Tuesday, December 17, 2013

Grief and science

Grief. It's a mouthful. It kind of hangs in the air when spoken, it can even be heavy on the page and the screen. Some people might view it as a downer of topic for this time of year, others might be relieved by its expression during these long nights. I remember the first time a person I deeply respect told me with great compassion that she saw me struggling with grief  - it was many years ago and I actually found it deeply confusing. And yet, now, it is so clear that was what exactly what that feeling was. I'd experienced it acutely a couple of times with the loss of a friend, a teacher, a grandparent. The idea that grief could also be chronic was new to me.

But, now I look around and see it all over. Because being a scientist or practitioner that works in the environmental field can be a pretty grief-filled endeavor these days, at least for some of us. And, what are we to do with that grief? It can be uncomfortable in the closest of relationships, and even more so in most professional settings. It seems like societally we've come to terms with grief being maybe okay for doctors and other caregivers, and maybe for people who work in humanitarian and other crisis situations... perhaps there are a few other situations where grief is professionally "allowable." But, it's a subject rarely broached in the sciences.

Many environmental scientists and practitioners enter the work because of a love for the world. I grew up entwined in the high mountain desert and forests of northern Arizona - it's a place that is completely inseparable from my sense of self. Within my lifetime, I have seen that same place altered by development, drought, fire suppression, pest invasions, and any number of other really painful processes. In some ways it is not the place I remember anymore, and yet that place is still there, and as beautiful as it ever was. I've heard many colleagues describe watching the places they love and study change within a decade or two - from coral reefs to alpine lakes to tropical streams.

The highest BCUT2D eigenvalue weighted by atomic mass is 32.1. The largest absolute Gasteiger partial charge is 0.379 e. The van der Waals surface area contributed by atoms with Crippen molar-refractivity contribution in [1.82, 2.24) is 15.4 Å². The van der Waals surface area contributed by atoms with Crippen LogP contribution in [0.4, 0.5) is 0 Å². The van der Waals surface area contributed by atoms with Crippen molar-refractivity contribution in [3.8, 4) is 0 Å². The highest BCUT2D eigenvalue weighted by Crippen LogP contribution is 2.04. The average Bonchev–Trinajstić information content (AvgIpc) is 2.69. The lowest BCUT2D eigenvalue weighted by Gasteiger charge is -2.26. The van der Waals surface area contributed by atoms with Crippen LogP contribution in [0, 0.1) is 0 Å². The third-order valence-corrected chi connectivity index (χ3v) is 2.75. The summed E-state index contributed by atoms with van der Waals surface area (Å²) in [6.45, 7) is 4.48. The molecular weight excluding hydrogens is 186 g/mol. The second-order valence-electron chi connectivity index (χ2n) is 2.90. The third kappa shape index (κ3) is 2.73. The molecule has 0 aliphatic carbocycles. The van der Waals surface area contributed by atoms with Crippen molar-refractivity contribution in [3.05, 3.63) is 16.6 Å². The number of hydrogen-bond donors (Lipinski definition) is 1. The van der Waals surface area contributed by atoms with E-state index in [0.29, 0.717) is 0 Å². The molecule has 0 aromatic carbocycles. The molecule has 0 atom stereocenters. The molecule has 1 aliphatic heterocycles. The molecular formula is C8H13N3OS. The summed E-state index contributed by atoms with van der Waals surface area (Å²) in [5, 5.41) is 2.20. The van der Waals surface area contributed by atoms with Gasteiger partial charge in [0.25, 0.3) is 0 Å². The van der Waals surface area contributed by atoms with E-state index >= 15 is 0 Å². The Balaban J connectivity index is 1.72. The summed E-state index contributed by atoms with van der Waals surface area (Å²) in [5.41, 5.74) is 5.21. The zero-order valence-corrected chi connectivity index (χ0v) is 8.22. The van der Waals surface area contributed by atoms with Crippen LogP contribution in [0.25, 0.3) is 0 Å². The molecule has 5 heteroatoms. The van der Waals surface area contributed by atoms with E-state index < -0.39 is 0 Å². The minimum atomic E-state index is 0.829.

Maybe that change is okay, maybe it's not (I'm still figuring out how I feel about the Anthropocene), but either way,  processing it is as deeply psychological as the experience of aging or watching a child grow. Yet, we rarely talk about it that way. Consequently, my experience is that, for lack of a better way to say it, grief is starting to "leak out sideways." Undigested grief tends to do that. It can lead to anger and anxiety and feelings of helplessness. And I feel sure that it can't help but affect the way we work and the approaches that we take, particularly in science communication and engagement where much of the job can involve talking about things that can be hard to talk about.

There are resources bubbling up around helping people to cope with things like climate change. For example, Renee Lertzman and Ro Randall both take psychoanalytic approaches to climate issues in helpful and compelling ways, and the deeply generous work of Joanna Macy offers much comfort and hope. There are relevant pieces in these and many other works in psychology and other fields that are helpful for the science community. I also think there is an important piece of work to be done more directly with the people that research, communicate, and engage others on these kinds of issues on a daily basis.

But because jumping straight to solutions and not allowing time for grief is in fact one of the main challenges with how it tends to be dealt with, I'm going to stop here. For now, I think it's enough to simply acknowledge that grief might be a common experience for some environment-focused scientists and practitioners, and that it's actually one of the sanest responses a person can have to working in such challenging times.

Related posts:

I'm taking a little break to unplug and hibernate. I will be back in January. Until then, best wishes for a peaceful new year.


  1. Amen, sister. How can you work for a world you love and care about, and not feel grief at its abuse and misuse? I totally agree, and thank you for articulating this.

  2. Thanks for reading, sister! :) Glad it resonates.

  3. Faith, this was beautifully written. Moreover, I think your vision of combining some of the "softer" concepts (grief, etc.) wth science/your identity as a scientist is brilliant. Very interesting and engaging. Just wanted to say kudos. CM

    1. Thank you for reading, Catherine. I really appreciate the interest and the comment.